The trouble is showing charpol(M) does have 0 as a non-repeated factor. You decide to mod everything by 2 which means we need to talk about the solutions mod 2 (or a least be very very careful about which field we're working over where). Anyway you have this matrix with 0s on the diagonal and 1s everywhere else. I'm going to call that matrix A.

      I agree if we where working over R that charpol(A) ending with x would make 0 a non-repeated eigenvalue of A. But as we're working over F2 (i.e. working mod 2) an eigenvalue of 2 (over R) is the same as an eigenvalue of 0 (over F2). You really need to be very careful when going through these cases.

      I spoke to someone in RL (with a phd) who was convinced he could make this work with some argument about A being idempotent but this really strikes me as alot come complicated than the solution in the post.

    4. I am not looking for eigenvalues over F2. I just use the fact that charpol(A) mod 2 is of the form x^13+...+x, which imply the coefficient of x of charpol(M) is not zero. We already now that the constant term of charpol(M) is zero, as (1,1,...,1) is in the nullspace. Must I explain you how to work out charpol(A)? I thought it was obvious.

      Maybe you think this solution is complicated, but you still have not explain what you mean by a vector space over Z. I think you do not know what a vector space is?

    5. Ah co-efficent of x^1 being non-zero because it's 1 mod 2. That does work, very nice.

      I haven't explained what I mean by a vector space over Z because you didn't ask me what I meant by it and it is standard terminology.

      For more detail let's call the 13 coin weighs w_1,w_2,...,w_13.
      Then we write these as
      w_1=a_{1,1} * b_1 + a_{1,2}* b_2 +...a_{1,m}*b_m
      w_2=a_{2,1} * b_1 + a_{2,2}* b_2 +...a_{2,m}*b_m

      where a_{i,j} are integers and b_i are choosen to minimize m (the number of the b_i). Note we can write the w_i this way for m=13 so there is no problem doing this.

      The vector space I'm talking about is the set of things that can be written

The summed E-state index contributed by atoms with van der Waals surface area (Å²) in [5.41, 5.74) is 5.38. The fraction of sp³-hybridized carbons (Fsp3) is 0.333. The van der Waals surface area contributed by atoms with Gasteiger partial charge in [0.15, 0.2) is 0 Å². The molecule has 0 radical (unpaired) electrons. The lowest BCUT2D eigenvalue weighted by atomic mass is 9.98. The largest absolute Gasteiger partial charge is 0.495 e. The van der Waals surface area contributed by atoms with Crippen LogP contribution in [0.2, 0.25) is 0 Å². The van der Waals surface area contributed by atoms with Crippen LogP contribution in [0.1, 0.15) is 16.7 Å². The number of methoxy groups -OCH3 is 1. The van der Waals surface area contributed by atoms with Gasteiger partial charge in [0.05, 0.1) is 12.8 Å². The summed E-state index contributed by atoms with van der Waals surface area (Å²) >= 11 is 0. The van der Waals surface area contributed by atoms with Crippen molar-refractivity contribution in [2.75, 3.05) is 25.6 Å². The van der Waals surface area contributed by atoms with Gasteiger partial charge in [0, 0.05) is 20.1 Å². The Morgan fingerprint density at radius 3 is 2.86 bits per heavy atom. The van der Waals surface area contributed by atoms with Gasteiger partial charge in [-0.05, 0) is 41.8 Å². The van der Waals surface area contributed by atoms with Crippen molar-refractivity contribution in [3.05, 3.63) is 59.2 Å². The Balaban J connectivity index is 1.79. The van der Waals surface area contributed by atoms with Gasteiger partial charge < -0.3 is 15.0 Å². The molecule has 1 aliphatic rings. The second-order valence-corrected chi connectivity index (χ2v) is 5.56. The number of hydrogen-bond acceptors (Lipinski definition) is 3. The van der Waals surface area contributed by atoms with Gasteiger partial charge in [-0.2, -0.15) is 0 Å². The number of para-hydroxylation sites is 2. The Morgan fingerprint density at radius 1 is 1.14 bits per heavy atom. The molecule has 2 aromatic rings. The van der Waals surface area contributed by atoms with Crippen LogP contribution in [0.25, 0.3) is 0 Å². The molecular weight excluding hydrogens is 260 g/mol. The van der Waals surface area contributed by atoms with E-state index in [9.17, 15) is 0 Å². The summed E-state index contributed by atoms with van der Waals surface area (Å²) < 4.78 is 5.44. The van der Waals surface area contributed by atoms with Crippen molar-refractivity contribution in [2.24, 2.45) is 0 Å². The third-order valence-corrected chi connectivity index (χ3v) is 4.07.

as c_1*b_1+c_2*b_2+...+c_m*b_m for integer c_i.

      We can now think of w_i as (a_{i,1},a_{i,2},...,a_{i,m}). Because m is minimal the only way to get the w_i to sum to 0 is to have each coordinate sum to zero. Which let's us use the result for integers.

    6. That is incorrect. What you have is a maximal rank abelian group inside the Q-linear span of the weighs. But this is not called 'vector space'. I beleive it is called a latte.

    7. I suppose I should have said "module" rather than "vector space" as Z isn't a field. You can ad them together and multiply them by scalars (in this case integers), so the substance of the argument still works.

      Alternately you can prove the result for rationals (easy from having it true for integers) and then apply the above argument over Q.

  3. Hans-Dietrich, I think the word you're looking for is 'lattice'

    1. You maybe right. In fact, I first think like you, but then I remember lattuce is also a vegetable, yes? English is a funny language, lol.

  4. You maybe right. In fact, I first think like you, but then I remember lattuce is also a vegetable, yes? English is a funny language, lol

  5. You maybe right. In fact, I first think like you, but then I remember lattuce is also a vegetable, yes? English is a funny language, lol

  6. You maybe right. In fact, I first think like you, but then I remember lattuce is also a vegetable, yes? English is a funny language, lol